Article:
Renee Van Vechten
California Politics: A Primer concisely explains how California’s history, political culture, rules, and institutions work together to shape its political landscape. Author Renee Van Vechten begins with a brief political history of the state, then walks through direct democracy, the legislature, executive branch, and court system, covers local government, and concludes with discussion of the state’s budget process, campaigns and elections, political engagement, and policy issues facing the state. The thoroughly revised Fourth Edition includes new maps and coverage of the political problems raised by persistent drought, prison reform, immigration, political disengagement among young Californians, new laws affecting voting and elections, and the controversy over mandatory vaccination of schoolchildren.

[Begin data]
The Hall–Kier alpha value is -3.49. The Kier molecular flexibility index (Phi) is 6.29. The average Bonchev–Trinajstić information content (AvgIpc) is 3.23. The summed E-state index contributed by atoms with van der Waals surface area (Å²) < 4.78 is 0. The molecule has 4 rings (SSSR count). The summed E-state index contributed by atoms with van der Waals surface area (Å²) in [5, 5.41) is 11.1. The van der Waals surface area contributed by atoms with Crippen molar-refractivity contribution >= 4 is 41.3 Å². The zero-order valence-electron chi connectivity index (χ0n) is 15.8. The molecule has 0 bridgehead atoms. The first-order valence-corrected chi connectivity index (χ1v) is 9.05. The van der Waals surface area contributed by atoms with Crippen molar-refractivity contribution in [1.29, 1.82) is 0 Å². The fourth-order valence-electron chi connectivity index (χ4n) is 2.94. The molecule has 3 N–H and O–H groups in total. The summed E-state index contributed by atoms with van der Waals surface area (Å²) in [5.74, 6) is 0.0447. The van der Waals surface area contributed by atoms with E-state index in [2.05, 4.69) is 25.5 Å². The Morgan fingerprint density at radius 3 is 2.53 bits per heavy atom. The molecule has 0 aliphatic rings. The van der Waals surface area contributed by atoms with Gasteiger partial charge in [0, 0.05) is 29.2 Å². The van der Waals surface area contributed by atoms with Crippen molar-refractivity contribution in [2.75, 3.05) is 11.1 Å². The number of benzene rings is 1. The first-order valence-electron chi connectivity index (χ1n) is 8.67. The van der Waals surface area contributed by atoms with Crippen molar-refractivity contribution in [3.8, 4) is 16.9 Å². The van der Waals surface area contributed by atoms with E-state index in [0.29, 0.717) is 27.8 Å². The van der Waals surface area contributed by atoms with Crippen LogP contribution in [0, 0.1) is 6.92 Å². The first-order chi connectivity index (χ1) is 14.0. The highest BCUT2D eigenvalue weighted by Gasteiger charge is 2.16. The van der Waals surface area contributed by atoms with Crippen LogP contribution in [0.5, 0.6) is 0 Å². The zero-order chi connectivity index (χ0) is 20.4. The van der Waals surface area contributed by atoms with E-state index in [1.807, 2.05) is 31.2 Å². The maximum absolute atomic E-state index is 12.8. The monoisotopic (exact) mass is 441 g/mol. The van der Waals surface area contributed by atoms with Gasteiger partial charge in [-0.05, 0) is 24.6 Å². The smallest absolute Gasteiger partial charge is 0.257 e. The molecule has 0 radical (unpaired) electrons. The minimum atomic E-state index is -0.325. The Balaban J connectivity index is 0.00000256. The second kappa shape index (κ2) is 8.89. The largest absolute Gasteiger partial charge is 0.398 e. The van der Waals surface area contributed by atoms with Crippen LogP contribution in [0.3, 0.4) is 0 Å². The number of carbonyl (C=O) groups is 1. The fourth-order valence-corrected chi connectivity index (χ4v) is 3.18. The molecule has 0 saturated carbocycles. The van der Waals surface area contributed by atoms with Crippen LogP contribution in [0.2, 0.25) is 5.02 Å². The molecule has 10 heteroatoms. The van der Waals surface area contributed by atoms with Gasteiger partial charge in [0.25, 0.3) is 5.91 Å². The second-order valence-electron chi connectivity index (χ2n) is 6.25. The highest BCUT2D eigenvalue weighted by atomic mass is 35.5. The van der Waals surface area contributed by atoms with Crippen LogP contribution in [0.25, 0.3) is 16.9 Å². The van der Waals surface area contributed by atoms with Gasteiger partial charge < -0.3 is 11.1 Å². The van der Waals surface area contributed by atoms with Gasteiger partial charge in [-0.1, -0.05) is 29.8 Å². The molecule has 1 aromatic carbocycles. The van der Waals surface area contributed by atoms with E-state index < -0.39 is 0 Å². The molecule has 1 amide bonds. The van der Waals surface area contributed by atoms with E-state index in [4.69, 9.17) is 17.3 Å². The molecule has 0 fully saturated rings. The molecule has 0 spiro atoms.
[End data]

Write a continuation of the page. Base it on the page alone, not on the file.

Mexico finally shed its authoritarian past with the victory of the PAN candidate Vicente Fox in the 2000 election. But the consolidation and growth of democracy in Mexico have been complicated by the institutional residues of the past. Steven Wuhs’s investigation of the PAN and PRD begins by depicting how the PRI functioned and then, in successive chapters, compares how PAN and PRD leaders reacted to the PRI’s institutions in choosing rules for selecting candidates to run for office, organizing their party’s bureaucracy, and linking to groups in civil society. What he shows is that “savage democracy has undermined the nomination of electable candidates, fostered intense intraparty factions and fights, and interfered with the development of party organizations capable of mounting effective campaigns.”